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Cross-border schemes: guidance in the event of a no-deal Brexit

Guidance

Guidance for UK based cross-border pension schemes and UK employers who are currently contributing to a cross-border scheme based in the European Economic Area (EEA) in the event of a no-deal Brexit.

Issued: October 2019

Introduction

If the UK leaves the European Union (EU) without a Withdrawal Agreement (a no-deal Brexit), the legislation that currently governs cross-border occupational pension schemes in the UK will cease to apply from that day.

This will have an impact on all pension schemes (also known as Institutions for Occupational Retirement Provision or IORPs) currently authorised and approved for EEA cross-border activity. UK-based schemes will need to check whether EEA employers are still able to contribute to their scheme. UK employers using a scheme based in the EEA will need to check it complies with UK rules.

There are very few schemes that operate cross-border between the UK and another member state - around 40 in total.

If you currently run such a scheme, or are an employer paying into one of these schemes, this guidance sets out the steps you must take in the event of a no-deal Brexit.

We strongly encourage you to consider this guidance and put in place contingency plans so that you are ready to act if there is a no-deal Brexit.

You should also check the guidance produced by the other member state that your scheme is engaged with:

German schemes, employers or members

Irish schemes, employers or members

Belgian schemes, employers or members

Luxembourg schemes, employers or members

If you are not sure whether you are running an EEA cross-border pension scheme (or are an employer paying into one) you should check your records to see if you have been authorised by us. If you are still unsure you should contact us or the relevant regulatory body:

Regulatory bodies contact details

German schemes, employers or members

Federal Financial Supervisory Authority
Abteilung VA 1
Graurheindorfer Str. 108
53117 Bonn
Germany
Tel: 00 49 228 4108 0
Email: poststelle@bafin.de

Irish schemes, employers or members

The Pensions Authority
Verschoyle House
28/30 Lr Mount St
Dublin 2
Ireland
Tel: 00 353 1613 1900
Email: international@pensionsauthority.ie

Belgian schemes, employers or members

Financial Services and Markets Authority
Congresstraat 12-14
1000 Brussels
Belgium
Tel: 00 32 2 220 5832
Email: pensions@fsma.be

Luxembourg schemes, employers or members

Commission de Surveillance du Secteur Financier 
283, route d’Arlon 
L-1150 Luxembourg
Tel: 00 352 26 25 1- 1
Email: brexit@cssf.lu

What a no-deal Brexit means for cross border pension schemes depends on a number of factors which are explored in this guidance. In some cases it will be possible to keep existing pension arrangements in place. In others, schemes and / or employers will need to make changes.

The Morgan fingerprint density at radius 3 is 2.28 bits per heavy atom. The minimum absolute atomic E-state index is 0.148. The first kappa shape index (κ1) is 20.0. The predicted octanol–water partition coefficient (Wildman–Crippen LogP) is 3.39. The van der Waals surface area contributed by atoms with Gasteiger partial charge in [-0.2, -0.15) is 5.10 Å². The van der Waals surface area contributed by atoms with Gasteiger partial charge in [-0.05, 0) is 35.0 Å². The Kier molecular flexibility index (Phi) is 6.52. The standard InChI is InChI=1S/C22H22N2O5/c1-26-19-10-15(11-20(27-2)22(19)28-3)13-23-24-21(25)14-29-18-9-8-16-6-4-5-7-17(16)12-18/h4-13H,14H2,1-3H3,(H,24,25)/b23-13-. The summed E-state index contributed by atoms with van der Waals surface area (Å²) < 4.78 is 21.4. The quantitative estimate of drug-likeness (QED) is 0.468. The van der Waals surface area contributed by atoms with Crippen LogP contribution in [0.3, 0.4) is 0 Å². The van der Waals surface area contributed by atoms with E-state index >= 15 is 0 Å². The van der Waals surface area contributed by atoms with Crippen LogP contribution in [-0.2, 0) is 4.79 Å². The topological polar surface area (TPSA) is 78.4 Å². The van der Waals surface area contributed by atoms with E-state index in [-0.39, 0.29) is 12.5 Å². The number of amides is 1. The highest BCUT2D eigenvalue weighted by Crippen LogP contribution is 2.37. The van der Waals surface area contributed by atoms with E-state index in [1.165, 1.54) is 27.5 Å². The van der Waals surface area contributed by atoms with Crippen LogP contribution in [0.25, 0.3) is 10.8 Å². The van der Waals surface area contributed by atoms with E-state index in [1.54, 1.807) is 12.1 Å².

UK cross-border schemes may also have been contacted directly by us or the regulator from the relevant member state. This guidance is intended to complement and support that correspondence.

This guidance is not for employers or trustees considering new ‘cross-border’ arrangements after a no-deal Brexit. We expect that the UK government will issue policy about new cross-border arrangements in due course and encourage you to wait for this before making decisions about setting up new cross-border activity. If you have an urgent business requirement to set up new pension arrangements which would operate cross-border with EEA states, please contact us at customersupport@tpr.gov.uk.

If you think you are operating a UK-based cross-border pension scheme or are contributing to a UK or EEA cross-border scheme, but have not received an email or letter from us, your host or home state regulator or your scheme about what you need to do in the event of a no-deal Brexit, please get in touch at brexitxb@tpr.gov.uk.

UK-based cross-border schemes

If you are a trustee of a UK-based scheme that currently accepts contributions from EU-based employers

You might be able to keep your existing arrangements.

However, you should check the rules in the relevant member state to find out whether EU-based employers can continue to pay into your UK cross-border pension scheme.

Requirements will be different in different member states and may change over time.

For example, we understand that Belgian law does not currently allow third country pension schemes to manage pensions benefits on behalf of Belgian citizens (which will include the UK, post no-deal Brexit). Therefore, a UK scheme accepting contributions from a Belgian employer would need to change their arrangements in the event of a no-deal Brexit.

If the UK leaves the EU with no deal we expect all schemes to comply with this guidance as soon as is practical. 

See regulatory bodies contact details